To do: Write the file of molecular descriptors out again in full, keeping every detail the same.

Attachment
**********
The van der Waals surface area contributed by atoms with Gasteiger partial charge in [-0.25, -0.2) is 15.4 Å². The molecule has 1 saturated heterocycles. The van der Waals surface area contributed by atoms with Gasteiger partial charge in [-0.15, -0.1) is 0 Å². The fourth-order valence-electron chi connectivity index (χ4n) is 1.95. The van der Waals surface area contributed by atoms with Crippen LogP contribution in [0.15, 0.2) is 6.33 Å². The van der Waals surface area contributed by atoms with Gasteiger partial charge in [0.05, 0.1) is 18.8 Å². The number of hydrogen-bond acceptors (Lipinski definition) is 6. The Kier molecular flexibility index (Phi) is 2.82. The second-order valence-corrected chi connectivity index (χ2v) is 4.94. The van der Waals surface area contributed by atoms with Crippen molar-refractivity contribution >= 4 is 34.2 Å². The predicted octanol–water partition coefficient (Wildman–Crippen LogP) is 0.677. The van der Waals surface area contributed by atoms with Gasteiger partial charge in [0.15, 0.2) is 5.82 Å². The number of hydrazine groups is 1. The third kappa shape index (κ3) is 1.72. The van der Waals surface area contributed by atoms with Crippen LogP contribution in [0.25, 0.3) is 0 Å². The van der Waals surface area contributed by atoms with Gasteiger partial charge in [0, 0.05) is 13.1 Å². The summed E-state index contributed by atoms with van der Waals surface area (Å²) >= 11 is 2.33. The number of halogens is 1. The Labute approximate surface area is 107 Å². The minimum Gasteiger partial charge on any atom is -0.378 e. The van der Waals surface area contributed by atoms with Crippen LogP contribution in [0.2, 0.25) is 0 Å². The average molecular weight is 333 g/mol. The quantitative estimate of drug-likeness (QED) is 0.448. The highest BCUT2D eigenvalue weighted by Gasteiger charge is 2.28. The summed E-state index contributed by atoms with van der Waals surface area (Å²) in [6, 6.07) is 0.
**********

The van der Waals surface area contributed by atoms with Gasteiger partial charge in [-0.25, -0.2) is 15.4 Å². The molecule has 1 saturated heterocycles. The van der Waals surface area contributed by atoms with Gasteiger partial charge in [-0.15, -0.1) is 0 Å². The fourth-order valence-electron chi connectivity index (χ4n) is 1.95. The van der Waals surface area contributed by atoms with Crippen LogP contribution in [0.15, 0.2) is 6.33 Å². The van der Waals surface area contributed by atoms with Gasteiger partial charge in [0.05, 0.1) is 18.8 Å². The number of hydrogen-bond acceptors (Lipinski definition) is 6. The Kier molecular flexibility index (Phi) is 2.82. The second-order valence-corrected chi connectivity index (χ2v) is 4.94. The van der Waals surface area contributed by atoms with Crippen molar-refractivity contribution >= 4 is 34.2 Å². The predicted octanol–water partition coefficient (Wildman–Crippen LogP) is 0.677. The van der Waals surface area contributed by atoms with Gasteiger partial charge in [0.15, 0.2) is 5.82 Å². The number of hydrazine groups is 1. The third kappa shape index (κ3) is 1.72. The van der Waals surface area contributed by atoms with Crippen LogP contribution in [0.25, 0.3) is 0 Å². The van der Waals surface area contributed by atoms with Gasteiger partial charge in [0, 0.05) is 13.1 Å². The summed E-state index contributed by atoms with van der Waals surface area (Å²) >= 11 is 2.33. The number of halogens is 1. The Labute approximate surface area is 107 Å². The minimum Gasteiger partial charge on any atom is -0.378 e. The van der Waals surface area contributed by atoms with Crippen LogP contribution in [0.2, 0.25) is 0 Å². The average molecular weight is 333 g/mol. The quantitative estimate of drug-likeness (QED) is 0.448. The highest BCUT2D eigenvalue weighted by Gasteiger charge is 2.28. The summed E-state index contributed by atoms with van der Waals surface area (Å²) in [6, 6.07) is 0.